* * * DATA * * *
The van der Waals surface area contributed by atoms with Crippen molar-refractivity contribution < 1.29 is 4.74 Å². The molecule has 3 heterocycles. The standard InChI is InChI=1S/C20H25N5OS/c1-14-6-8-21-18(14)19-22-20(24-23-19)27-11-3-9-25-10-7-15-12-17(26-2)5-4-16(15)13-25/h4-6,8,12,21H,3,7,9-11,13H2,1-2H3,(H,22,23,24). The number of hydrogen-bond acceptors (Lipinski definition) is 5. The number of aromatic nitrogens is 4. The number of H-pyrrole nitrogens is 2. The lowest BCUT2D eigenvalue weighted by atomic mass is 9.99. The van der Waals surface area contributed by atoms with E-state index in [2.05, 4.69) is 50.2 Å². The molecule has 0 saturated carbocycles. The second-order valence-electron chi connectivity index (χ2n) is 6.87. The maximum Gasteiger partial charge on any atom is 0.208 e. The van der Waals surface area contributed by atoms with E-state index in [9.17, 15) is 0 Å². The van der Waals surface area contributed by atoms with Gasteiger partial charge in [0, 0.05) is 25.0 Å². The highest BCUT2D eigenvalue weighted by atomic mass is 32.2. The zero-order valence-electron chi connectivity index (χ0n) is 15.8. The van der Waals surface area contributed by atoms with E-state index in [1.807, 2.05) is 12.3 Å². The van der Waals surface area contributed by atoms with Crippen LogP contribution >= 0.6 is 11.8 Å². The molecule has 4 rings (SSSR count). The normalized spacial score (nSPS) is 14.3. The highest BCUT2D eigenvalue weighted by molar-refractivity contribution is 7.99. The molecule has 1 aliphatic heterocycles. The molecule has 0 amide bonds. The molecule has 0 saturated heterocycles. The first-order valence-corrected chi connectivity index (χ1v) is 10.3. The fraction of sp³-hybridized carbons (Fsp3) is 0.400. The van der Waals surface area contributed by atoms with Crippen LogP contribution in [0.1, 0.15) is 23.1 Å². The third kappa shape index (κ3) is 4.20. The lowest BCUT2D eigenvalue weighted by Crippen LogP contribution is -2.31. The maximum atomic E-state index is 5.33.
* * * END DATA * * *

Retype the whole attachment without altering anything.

The van der Waals surface area contributed by atoms with Crippen molar-refractivity contribution < 1.29 is 4.74 Å². The molecule has 3 heterocycles. The standard InChI is InChI=1S/C20H25N5OS/c1-14-6-8-21-18(14)19-22-20(24-23-19)27-11-3-9-25-10-7-15-12-17(26-2)5-4-16(15)13-25/h4-6,8,12,21H,3,7,9-11,13H2,1-2H3,(H,22,23,24). The number of hydrogen-bond acceptors (Lipinski definition) is 5. The number of aromatic nitrogens is 4. The number of H-pyrrole nitrogens is 2. The lowest BCUT2D eigenvalue weighted by atomic mass is 9.99. The van der Waals surface area contributed by atoms with E-state index in [2.05, 4.69) is 50.2 Å². The molecule has 0 saturated carbocycles. The second-order valence-electron chi connectivity index (χ2n) is 6.87. The maximum Gasteiger partial charge on any atom is 0.208 e. The van der Waals surface area contributed by atoms with E-state index in [9.17, 15) is 0 Å². The van der Waals surface area contributed by atoms with Gasteiger partial charge in [0, 0.05) is 25.0 Å². The highest BCUT2D eigenvalue weighted by atomic mass is 32.2. The zero-order valence-electron chi connectivity index (χ0n) is 15.8. The van der Waals surface area contributed by atoms with E-state index in [1.807, 2.05) is 12.3 Å². The van der Waals surface area contributed by atoms with Crippen LogP contribution >= 0.6 is 11.8 Å². The molecule has 4 rings (SSSR count). The normalized spacial score (nSPS) is 14.3. The highest BCUT2D eigenvalue weighted by molar-refractivity contribution is 7.99. The molecule has 1 aliphatic heterocycles. The molecule has 0 amide bonds. The molecule has 0 saturated heterocycles. The first-order valence-corrected chi connectivity index (χ1v) is 10.3. The fraction of sp³-hybridized carbons (Fsp3) is 0.400. The van der Waals surface area contributed by atoms with Crippen LogP contribution in [0.1, 0.15) is 23.1 Å². The third kappa shape index (κ3) is 4.20. The lowest BCUT2D eigenvalue weighted by Crippen LogP contribution is -2.31. The maximum atomic E-state index is 5.33.